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Charlotte and the White Horse
     

Charlotte and the White Horse

by Ruth Krauss
 

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Continuing a two-year program to bring back twenty-two Maurice Sendak treasures long out of print, our second season of publication highlights one of the most successful author-illustrator pairings of all time. A pioneer of great children's literature, Ruth Krausspublished more than thirty books for children during a career that spanned forty years. Krauss and

Overview

Continuing a two-year program to bring back twenty-two Maurice Sendak treasures long out of print, our second season of publication highlights one of the most successful author-illustrator pairings of all time. A pioneer of great children's literature, Ruth Krausspublished more than thirty books for children during a career that spanned forty years. Krauss and Sendak collaborated on eight books, and we are delighted to reintroduce four of these gems in brand-new editions, together with a favorite Maurice Sendak picture book.

Author Biography: Ruth Krauss, a member of the experimental Writer's Laboratory at the Bank Street School in New York City in the 1940s, imaginatively used humor and invented words to create some of the very first books for children that highlighted the child's inner life. She collaborated with some of the greatest illustrators in children's literature, including her husband, Crockett Johnson.

Editorial Reviews

Publishers Weekly
Now in its second season, HarperCollins's reissue of 22 Sendak classics continues. This time, his collaborations with Ruth Krauss take center stage. In Charlotte and the White Horse, first published in 1955, creamy pages frame Sendak's softly lit illustrations of a girl who convinces her father to keep a wobbly legged horse and cares for him until he can stand on his own. Sendak's delicate watercolors suit the dream-like mood of a boy who accomplishes all that he sets out to do in his imaginary world, in I Want to Paint My Bathroom Blue (1956), also by Krauss. A boy's imagination also comes to the fore in A Very Special House (1953) by Krauss, as the artist depicts the hero creating a home filled with a turtle, a giant, a very old lion and "some monkeys and some skunkeys." Oversize pages brim with the creatures as well as his house's "very special" furnishings. Open House for Butterflies (1960) takes a similar format to these collaborators' classic A Hole Is to Dig, and lastly, Hector Protector and As I Went Over the Water: Two Nursery Rhymes (1965) by Sendak conveys as much plot through the artist's wordless spreads as with the minimal text. For collectors and budding readers alike. Nov. Copyright 2001 Cahners Business Information.
Children's Literature
This tiny book5 and 3/8" by 6 and 3/4" and only 24 pages in length—is a reissue of Krauss and Sendak's 1955 collaboration. The text celebrates the love between a girl and her newborn horse in the springtime. A moment of crisis comes when Charlotte's father tells her that he is going to sell the horse to provide college money for her brother, but he relents when Charlotte pleads to keep him, and Charlotte and her horse are together again forever. The language of the text is borrowed freely from the Song of Solomon¾"the winter is going,/the wind and the rains are gone . . . Arise, my love, my fair one/my milk white Milky Way"—intermingled with occasional, sudden flashes of a child's point of view¾"Come away, Pure White, All White and Strong—stronger than Hero the Great Dog—sure, but he couldn't wag his tail like Hero." Sendak's accompanying illustrations are appropriately dreamlike and surreal with clear inspiration from Chagall. 2002 (orig. 1955), HarperCollins, $12.95. Ages All. Reviewer: Claudia Mills AGES: 0 1 2 3 4 5 6 7 8 9 10 11 12 13 14 15 16 17 18 adult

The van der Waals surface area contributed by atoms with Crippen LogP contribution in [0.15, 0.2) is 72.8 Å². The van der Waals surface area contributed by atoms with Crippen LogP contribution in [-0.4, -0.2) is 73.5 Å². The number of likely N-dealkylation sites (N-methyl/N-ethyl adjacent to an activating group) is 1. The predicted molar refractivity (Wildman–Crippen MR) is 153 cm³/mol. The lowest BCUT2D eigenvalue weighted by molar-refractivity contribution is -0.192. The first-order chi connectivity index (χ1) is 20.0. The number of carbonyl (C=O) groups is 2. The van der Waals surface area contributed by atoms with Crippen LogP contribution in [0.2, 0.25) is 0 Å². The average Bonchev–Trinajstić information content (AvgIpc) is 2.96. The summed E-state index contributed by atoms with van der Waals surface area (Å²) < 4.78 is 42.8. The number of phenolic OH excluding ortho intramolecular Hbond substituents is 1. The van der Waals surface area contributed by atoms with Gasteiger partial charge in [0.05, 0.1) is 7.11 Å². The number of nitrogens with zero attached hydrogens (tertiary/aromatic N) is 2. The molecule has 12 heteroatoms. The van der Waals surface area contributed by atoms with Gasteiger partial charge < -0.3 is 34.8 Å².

Product Details

ISBN-13:
9780060233617
Publisher:
HarperCollins Publishers
Publication date:
02/01/1969
Pages:
24
Product dimensions:
6.50(w) x 1.50(h) x 9.50(d)
Age Range:
5 - 8 Years

Meet the Author

Ruth Krauss (1901-1993) is the author of over thirty books for children, including the classics The Carrot Seed, illustrated by her husband, Crockett Johnson, and A Hole Is to Dig, illustrated by Maurice Sendak. "Ruth Krauss's intuitive ability as a writer to capture the free-spirited thought processes and laughter of young children ensures her books' widespread acceptance and timeless appeal." So concludes her entry in children's Books and Their Creators (1995).

In addition to Where the Wild Things Are, Maurice Sendak's books include Kenny's Window, Very Far Away, The Sign on Rosie's Door, Nutshell Library (consisting of Chicken Soup with Rice, Alligators All Around, One Was Johnny, and Pierre), Higglety Pigglety Pop! or There Must Be More to Life, In the Night Kitchen, Outside Over There, We Are All in the Dumps with Jack and Guy, and Bumble-Ardy.

He received the 1964 Caldecott Medal for Where the Wild Things Are; the 1970 Hans Christian Andersen Award for Illustration; the 1983 Laura Ingalls Wilder Award, given by the American Library Association in recognition of his entire body of work; and a 1996 National Medal of Arts in recognition of his contribution to the arts in America. In 2003, he received the first Astrid Lindgren Memorial Award, an international prize for children's literature established by the Swedish government.

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